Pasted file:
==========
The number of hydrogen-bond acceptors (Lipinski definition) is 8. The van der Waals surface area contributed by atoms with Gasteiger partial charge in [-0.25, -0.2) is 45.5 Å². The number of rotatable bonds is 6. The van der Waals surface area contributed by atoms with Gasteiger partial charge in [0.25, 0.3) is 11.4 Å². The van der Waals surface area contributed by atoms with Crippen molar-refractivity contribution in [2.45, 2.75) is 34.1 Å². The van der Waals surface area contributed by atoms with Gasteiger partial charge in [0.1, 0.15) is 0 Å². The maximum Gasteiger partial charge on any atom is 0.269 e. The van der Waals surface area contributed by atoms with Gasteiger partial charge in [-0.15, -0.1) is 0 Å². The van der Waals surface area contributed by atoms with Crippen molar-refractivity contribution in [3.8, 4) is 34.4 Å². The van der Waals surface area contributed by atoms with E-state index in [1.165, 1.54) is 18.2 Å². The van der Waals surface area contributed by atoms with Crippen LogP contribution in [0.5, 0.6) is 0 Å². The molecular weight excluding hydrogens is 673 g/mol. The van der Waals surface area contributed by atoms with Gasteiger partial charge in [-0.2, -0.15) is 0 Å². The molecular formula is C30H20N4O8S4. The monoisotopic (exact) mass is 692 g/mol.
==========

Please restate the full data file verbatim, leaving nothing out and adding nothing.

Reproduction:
The number of hydrogen-bond acceptors (Lipinski definition) is 8. The van der Waals surface area contributed by atoms with Gasteiger partial charge in [-0.25, -0.2) is 45.5 Å². The number of rotatable bonds is 6. The van der Waals surface area contributed by atoms with Gasteiger partial charge in [0.25, 0.3) is 11.4 Å². The van der Waals surface area contributed by atoms with Crippen molar-refractivity contribution in [2.45, 2.75) is 34.1 Å². The van der Waals surface area contributed by atoms with Gasteiger partial charge in [0.1, 0.15) is 0 Å². The maximum Gasteiger partial charge on any atom is 0.269 e. The van der Waals surface area contributed by atoms with Gasteiger partial charge in [-0.15, -0.1) is 0 Å². The van der Waals surface area contributed by atoms with Crippen molar-refractivity contribution in [3.8, 4) is 34.4 Å². The van der Waals surface area contributed by atoms with E-state index in [1.165, 1.54) is 18.2 Å². The van der Waals surface area contributed by atoms with Crippen LogP contribution in [0.5, 0.6) is 0 Å². The molecular weight excluding hydrogens is 673 g/mol. The van der Waals surface area contributed by atoms with Gasteiger partial charge in [-0.2, -0.15) is 0 Å². The molecular formula is C30H20N4O8S4. The monoisotopic (exact) mass is 692 g/mol.